However, criminals during this era weren't just thugs and desperate poor men. There were several notable gangs lead by members of the gentry - although Prestwich doesn't mention it this section of the chapter brought the Robin Hood legend to mind. Members of the clergy were also involved in criminal activity. Although sometimes this isn't so much that somebody actually was a cleric, instead it's someone who has successfully claimed to be clergy so he's tried in the church courts rather than the lay ones (punishments were less severe, see below). The senior clergy were also involved in the same sorts of crimes as the nobility - both the gentry gangs and the sorts of fraud and violence indulged in by the aristocracy. Women also committed crimes, but statistically speaking they were different sorts of crime - less violence and more things like receiving stolen goods. They were less often accused of crime in the first place - only about 10% of accusations recorded were of women. Prestwich doesn't say, but I wonder if this is because women weren't (entirely?) legally separate from their husbands or fathers.

Maintenance of public order was an important function of medieval government, and there were a variety of mechanisms to achieve this. I got a bit bogged down in the details when this section of the chapter and I'm not quite sure I've got a grasp on the big picture. I think Prestwich discusses country wide courts first. At the start of the period are courts called "eyres" which aren't popular (I'm not sure why) and their use decreases over time - this was a regular visitation by royal justices to the whole country, which theoretically happened every 7 years. It appears you could pay a fine (collectively) to avoid having one sit in your town, and later kings were more interested in getting the fines than actually holding the courts. As they faded out of use other alternatives arose. One of these was that litigants could take civil cases to Westminster to the court of the Common Bench. The assizes circuits, which start from 1273, were another alternative for civil cases. Criminal case were passed to the justices of gaol delivery, or to specially commissioned oyer and terminer courts ("to hear and determine"). During this period there was also increasing use of Keepers of the Peace, a role that eventually developed into Justice of the Peace. These were local men, normally magnates or knights, who were employed to hold courts when the assizes justices weren't able to complete their circuits (during times of war for instance when money would be diverted from domestic matters).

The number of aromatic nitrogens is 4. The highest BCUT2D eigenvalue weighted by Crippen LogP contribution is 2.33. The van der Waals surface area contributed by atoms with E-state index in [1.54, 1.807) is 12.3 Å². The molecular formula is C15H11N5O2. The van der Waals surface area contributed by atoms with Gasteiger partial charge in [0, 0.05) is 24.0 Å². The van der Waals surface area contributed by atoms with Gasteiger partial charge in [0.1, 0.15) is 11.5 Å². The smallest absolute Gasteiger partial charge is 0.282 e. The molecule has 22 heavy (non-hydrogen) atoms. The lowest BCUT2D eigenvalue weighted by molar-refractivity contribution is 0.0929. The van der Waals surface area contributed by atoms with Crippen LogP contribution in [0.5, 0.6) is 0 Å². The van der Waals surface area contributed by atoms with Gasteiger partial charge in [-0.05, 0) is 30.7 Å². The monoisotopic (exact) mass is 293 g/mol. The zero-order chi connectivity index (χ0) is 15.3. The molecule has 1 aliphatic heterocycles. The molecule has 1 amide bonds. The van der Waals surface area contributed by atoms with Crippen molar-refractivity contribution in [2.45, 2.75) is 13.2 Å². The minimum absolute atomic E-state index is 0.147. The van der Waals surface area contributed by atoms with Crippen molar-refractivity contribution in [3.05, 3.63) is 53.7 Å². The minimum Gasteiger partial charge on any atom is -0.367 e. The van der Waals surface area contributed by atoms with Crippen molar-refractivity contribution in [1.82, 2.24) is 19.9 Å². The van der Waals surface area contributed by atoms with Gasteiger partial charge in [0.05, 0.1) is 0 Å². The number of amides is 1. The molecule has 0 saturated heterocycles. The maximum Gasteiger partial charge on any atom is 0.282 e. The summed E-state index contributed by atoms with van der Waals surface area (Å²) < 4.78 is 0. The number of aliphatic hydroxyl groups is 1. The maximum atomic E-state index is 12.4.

The courts were more effective in theory than in practice. Convictions did not often happen, wrongdoers might misuse the legal system to accuse their victims (frequently successfully to at least some extent). Although there is no widespread evidence for bribing or intimidating juries they often failed to convict people even when there appears to be much evidence for their crimes. Prestwich speculates that maybe in some cases they were put off by the harsh penalties that would be applied to a convicted criminal. Men could also escape severe punishment if they successfully claimed to be clerics, sometimes they had to take a reading test but more often they just had to have the bishop's official agree with them. Which is obviously open to corruption! Clerics were tried in the episcopal courts which didn't hand out as severe penalties as the secular ones. Some of the accused never appear in court, having fled before the case was heard - there's generally a higher conviction rate in those cases.

Punishments varied. Hanging was the usual punishment for a felony. At the beginning of the period even minor thefts could end up with a hanging, but in 1279 a statute was passed setting a minimum value for imposing this felony. Pillorying was a common punishment for those sorts of minor crimes. If you refused to plead you could be punished by peine forte et dure, ie crushed by heavy rocks - which meant your family could inherit your property (unlike if you'd been convicted and hung). Imprisonment was also often used for minor crimes, or for when a fine could not be paid.